A European vision for passengers: protecting EU passengers' rights in tomorrow's transport
Speech from Vice-President Siim Kallas Commissioner for Transport, LTTL Forum, Catholic University, Leuven, 6 December 2011
Europe's success in securing and upholding passenger rights is one of the resounding achievements of EU transport policy. These rights are an emblem of EU culture and vision, protecting our citizens as they exercise their entitlement to freedom of movement, a fundamental right in itself.
This basic protection has, however, not always accompanied the gradual removal of borders or the boom in personal travel we have seen over the last decades. For millions of people, international travel has moved from being a luxury to an affordable reality.
Now, when passengers are delayed, they no longer have to puzzle out for themselves what has gone wrong. They have a right to information and they know they can demand it from their transport company. And passengers with disabilities and reduced mobility qualify for special attention.
Securing these basic rights took a long time to negotiate – but I am pleased to say that the EU has delivered on its promises.
The EU began work in this area in the early 1990s with rules on denied boarding on aircraft caused by overbooking. Since then, we have worked to strengthen passenger rights, starting with the aviation sector and then expanding into the other modes of transport.
With the new regulation for coaches and buses due to enter into force in 2013, we can now proudly say that the EU is the first, and only, region in the world whose passengers enjoy comprehensive and integrated basic rights in all modes of transport.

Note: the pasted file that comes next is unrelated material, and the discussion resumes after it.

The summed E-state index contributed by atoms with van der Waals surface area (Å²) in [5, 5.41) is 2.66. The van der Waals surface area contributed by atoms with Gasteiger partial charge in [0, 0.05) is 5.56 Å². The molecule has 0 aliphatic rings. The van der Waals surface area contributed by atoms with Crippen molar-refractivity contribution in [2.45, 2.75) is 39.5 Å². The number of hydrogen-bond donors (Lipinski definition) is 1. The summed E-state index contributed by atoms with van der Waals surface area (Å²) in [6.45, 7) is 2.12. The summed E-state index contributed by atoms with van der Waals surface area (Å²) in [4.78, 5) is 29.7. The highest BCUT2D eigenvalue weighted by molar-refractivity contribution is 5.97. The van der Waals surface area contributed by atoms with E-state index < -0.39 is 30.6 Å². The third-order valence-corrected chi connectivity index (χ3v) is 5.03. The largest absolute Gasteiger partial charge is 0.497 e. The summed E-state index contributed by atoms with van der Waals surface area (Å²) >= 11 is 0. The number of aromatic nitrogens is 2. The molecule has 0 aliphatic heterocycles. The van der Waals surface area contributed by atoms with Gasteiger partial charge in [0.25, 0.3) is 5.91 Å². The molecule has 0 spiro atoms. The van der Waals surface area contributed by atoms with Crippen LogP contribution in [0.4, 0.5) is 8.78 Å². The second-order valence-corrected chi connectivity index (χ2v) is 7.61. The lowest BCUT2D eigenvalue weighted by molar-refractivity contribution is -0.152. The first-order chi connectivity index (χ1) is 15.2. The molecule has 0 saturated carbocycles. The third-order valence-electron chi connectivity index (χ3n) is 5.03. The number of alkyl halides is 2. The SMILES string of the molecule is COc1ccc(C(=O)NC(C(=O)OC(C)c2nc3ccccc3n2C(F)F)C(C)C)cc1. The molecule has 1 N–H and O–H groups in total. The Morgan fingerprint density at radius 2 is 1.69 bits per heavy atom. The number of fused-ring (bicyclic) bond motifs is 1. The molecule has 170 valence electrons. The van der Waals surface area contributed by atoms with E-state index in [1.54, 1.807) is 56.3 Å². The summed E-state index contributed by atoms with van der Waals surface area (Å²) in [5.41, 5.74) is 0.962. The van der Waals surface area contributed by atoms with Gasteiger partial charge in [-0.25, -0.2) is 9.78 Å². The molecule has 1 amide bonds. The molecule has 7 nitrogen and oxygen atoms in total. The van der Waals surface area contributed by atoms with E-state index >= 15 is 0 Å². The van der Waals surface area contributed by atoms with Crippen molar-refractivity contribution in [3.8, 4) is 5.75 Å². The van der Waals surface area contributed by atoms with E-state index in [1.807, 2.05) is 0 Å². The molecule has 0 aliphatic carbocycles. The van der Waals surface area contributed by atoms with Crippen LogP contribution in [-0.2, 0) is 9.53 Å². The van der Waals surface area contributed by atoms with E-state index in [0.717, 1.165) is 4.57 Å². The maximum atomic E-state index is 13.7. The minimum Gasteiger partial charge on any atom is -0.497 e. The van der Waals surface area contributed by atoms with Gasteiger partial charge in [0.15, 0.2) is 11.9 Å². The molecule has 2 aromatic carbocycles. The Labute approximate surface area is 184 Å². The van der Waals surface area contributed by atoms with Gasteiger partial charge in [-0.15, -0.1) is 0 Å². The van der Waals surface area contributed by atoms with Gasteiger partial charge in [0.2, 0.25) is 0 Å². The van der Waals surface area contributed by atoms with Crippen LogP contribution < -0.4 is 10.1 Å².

Passengers are justified in expecting the same basic level of protection wherever they go. They find it easier to make use of their rights if there is an easily understandable European system, not a confusing patchwork of national rules.
EU passenger rights ensure uniform access conditions to transport and a basic level of service quality wherever people travel. Passengers expect a service that guarantees non-discrimination, transparency of travel information and conditions and dignity of treatment, including at security checks.
These rights, and others, are now backed up Europe-wide. They set out criteria and conditions for possible compensation for delays, re-routing or ticket reimbursement, assistance – including meals, and if necessary accommodation.
Of course, they also benefit business - Europe's transport operators, in other words in creating equal conditions for competition within a specific mode of transport like rail or between different modes of transport, such as high speed trains and planes, and also when different transport modes are not competing with each other but combined – a "through ticket" journey by train to port, then a sea crossing to take another train at the other end, for example.
The European Commission's aim is to improve mobility for Europe's citizens by better linking all the different modes of transport. We want to encourage such combined journeys as a reliable alternative for our citizens.
These types of journey merit more of our attention because travellers should feel that their trip will not be a risky or stressful event that might be disrupted at any stage. But such travel will only be attractive if the same basic conditions for transport access, service quality and protection apply across the board.
This is an area where we will look for more convergence on rights, because there are still significant differences in the rules between the transport modes: scope of application, exemptions, right to assistance, amounts of compensation available, among many others.
Despite the success, there are some fundamental questions which need to be resolved.
In the last few years, our passenger rights laws have been tested to a degree that nobody could have foreseen. I am thinking primarily of aviation: the Iceland volcanic ash crisis of spring 2010 which caused the temporary closure of European airspace, or the severe winter disruptions at the end of the same year.